Sydney Anglo plunges the reader into a hidden world of combat activity whose presentation has no equal by virtue of its sheer scope and erudite analysis. Lavish illustrations taken from some of the most popular and some of the rarest fighting manuals of renaissance Europe combine with carefully documented and annotated critical commentary to produce a work unparalleled in the field.
The thorough academic approach, combined with Anglo's intelligent and at times humorous personal style, is providing a backbone of respectability and credibility to a subject matter that frequently does its darndest to self-implode any claims to being taken seriously by overvaluing the emotionally affirmative needs of some modern practitioners.
Of course, this book is no How-to-Manual. It does not contain detailed analysis of individual techniqes. Nor does it quite answer the question in which specific combative scenarios the arts summarized under the modern Anglo-American pop culture handle "Martial Arts" were applied. (This particular aspect of mainly legal and extra-legal history might make for a book in itself.)
But that's not the point.
Short on brawn and long on brains, Anglo introduces us to the very core of these arts... the masters themselves... the way they thought... the methods they (and their graphic artists) employed to transmit complex ideas and sophisticated systems of ethics, philosophy, and physical skill to students, patrons, readers, and of course to us.
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57 of 63 people found the following review helpful By John Clements on September 8, 2000
Format: Hardcover
It would be no exaggeration to call this book the most important work on historical fencing and European martial arts in more than 100 years. With it Dr. Anglo establishes himself as the unquestioned modern expert on the subject of Medieval and Renaissance martial arts history. Dr. Anglo makes an airtight case that the skills described within historical European fighting texts must be properly studied as "martial arts", and not as the traditional view of merely "fencing" (in the modern sense of the word). For most all of its history "fencing" meant not just swordplay, but the armed skills of fighting with weapons and always included unarmed techniques.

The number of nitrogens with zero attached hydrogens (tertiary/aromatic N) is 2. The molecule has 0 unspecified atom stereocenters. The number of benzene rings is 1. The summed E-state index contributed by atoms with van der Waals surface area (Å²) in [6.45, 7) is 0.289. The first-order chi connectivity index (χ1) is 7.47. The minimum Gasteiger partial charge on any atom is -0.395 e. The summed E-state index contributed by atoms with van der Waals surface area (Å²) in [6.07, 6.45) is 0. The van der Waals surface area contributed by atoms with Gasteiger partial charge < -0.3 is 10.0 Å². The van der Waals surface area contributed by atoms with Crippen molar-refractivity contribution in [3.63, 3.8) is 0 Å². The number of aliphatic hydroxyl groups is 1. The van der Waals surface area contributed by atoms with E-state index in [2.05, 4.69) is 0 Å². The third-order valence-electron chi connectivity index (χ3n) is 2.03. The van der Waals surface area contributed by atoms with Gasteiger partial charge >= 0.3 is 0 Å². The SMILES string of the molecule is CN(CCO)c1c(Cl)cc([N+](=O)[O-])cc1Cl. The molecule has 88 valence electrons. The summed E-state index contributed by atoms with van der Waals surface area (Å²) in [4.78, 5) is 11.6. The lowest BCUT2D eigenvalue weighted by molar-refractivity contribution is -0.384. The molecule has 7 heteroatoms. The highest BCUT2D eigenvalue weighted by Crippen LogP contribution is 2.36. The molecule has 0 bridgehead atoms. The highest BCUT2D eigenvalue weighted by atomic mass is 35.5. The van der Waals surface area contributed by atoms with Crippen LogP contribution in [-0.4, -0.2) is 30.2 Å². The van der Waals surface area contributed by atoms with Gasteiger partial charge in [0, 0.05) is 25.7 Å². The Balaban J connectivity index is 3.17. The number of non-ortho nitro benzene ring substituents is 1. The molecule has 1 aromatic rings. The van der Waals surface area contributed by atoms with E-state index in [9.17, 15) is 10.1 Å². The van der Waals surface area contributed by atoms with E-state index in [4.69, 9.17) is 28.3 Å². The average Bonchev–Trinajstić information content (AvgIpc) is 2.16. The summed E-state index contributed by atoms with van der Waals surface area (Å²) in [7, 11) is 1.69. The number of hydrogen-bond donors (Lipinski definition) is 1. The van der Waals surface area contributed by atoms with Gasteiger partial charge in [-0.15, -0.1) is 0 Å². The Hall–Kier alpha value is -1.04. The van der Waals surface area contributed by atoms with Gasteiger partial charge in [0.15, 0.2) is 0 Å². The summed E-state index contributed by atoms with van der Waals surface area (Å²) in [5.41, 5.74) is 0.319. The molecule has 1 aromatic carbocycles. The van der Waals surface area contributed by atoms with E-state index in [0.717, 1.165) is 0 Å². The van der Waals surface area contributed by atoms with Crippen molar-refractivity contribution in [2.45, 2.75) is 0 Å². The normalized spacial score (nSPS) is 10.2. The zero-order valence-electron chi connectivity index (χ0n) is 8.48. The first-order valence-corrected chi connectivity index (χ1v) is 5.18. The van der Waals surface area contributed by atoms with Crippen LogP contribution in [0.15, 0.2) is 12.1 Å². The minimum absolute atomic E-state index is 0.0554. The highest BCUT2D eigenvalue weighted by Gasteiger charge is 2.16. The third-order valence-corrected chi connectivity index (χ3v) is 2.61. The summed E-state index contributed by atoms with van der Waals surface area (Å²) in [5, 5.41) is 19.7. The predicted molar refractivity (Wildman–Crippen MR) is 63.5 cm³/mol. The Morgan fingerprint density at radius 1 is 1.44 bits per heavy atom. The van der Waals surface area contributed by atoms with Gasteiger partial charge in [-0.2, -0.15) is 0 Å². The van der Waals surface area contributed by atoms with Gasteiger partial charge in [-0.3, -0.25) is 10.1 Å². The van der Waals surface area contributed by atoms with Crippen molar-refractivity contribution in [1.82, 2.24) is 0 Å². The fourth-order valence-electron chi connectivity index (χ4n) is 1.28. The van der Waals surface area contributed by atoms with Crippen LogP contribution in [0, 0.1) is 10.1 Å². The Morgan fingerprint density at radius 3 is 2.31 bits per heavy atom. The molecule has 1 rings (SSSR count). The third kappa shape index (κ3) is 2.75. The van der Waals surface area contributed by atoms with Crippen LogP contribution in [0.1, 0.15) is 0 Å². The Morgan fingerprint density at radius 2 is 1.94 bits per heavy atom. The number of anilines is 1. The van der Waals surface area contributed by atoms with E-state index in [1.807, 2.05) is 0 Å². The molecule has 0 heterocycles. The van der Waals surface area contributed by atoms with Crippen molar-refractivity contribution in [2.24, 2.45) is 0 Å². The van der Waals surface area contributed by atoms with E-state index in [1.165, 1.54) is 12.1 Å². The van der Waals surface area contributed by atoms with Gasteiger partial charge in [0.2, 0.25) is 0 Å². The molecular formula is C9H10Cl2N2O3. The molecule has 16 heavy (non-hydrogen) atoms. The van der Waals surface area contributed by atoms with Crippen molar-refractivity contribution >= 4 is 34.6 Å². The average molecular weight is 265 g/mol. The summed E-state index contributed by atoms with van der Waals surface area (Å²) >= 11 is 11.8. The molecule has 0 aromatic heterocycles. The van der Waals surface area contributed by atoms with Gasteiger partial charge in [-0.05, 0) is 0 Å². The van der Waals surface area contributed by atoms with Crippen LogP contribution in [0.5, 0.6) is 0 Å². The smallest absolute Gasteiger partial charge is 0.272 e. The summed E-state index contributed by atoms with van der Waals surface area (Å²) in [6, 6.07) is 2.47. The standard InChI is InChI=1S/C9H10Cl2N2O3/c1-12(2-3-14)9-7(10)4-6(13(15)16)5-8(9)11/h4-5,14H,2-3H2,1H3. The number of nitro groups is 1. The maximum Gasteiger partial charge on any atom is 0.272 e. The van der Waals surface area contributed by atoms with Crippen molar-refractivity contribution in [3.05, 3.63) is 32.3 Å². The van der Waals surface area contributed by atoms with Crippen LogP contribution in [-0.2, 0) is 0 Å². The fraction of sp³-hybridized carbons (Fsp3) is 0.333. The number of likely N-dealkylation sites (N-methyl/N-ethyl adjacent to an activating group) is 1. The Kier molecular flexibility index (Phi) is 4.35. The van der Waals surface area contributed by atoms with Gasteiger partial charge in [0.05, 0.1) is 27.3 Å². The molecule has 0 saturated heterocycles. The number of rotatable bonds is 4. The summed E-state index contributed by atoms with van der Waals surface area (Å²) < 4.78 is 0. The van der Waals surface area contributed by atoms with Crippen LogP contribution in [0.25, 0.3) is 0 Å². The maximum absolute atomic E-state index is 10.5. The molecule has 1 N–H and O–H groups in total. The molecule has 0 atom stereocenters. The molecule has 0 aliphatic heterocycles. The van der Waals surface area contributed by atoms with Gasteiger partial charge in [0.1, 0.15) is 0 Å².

At 384 pages and with more than 200 illustrations this is an immense treasure-trove for all those interested in swordsmanship and the history of European combat. Dr. Anglo begins his volume not with a "history of fencing", but with the documentation for "masters of arms" (or masters of defence) within European civilization from the 13th to the 17th centuries. His primary concern is how they created systems of notation to convey information about combat movement, the various ways they went about achieving this communication, and what they thought they were achieving as a result. He establishes that, fitting within the classic Western tradition of arts and letters, many masters of arms were purposely recording their martial teachings as literary works for the education of future students. He achieves a detailed task of putting the works of the masters of arms into their historical and social context while discussing the limitations of researching these texts. He also presents the material with frequent dry humor and appreciation for irony.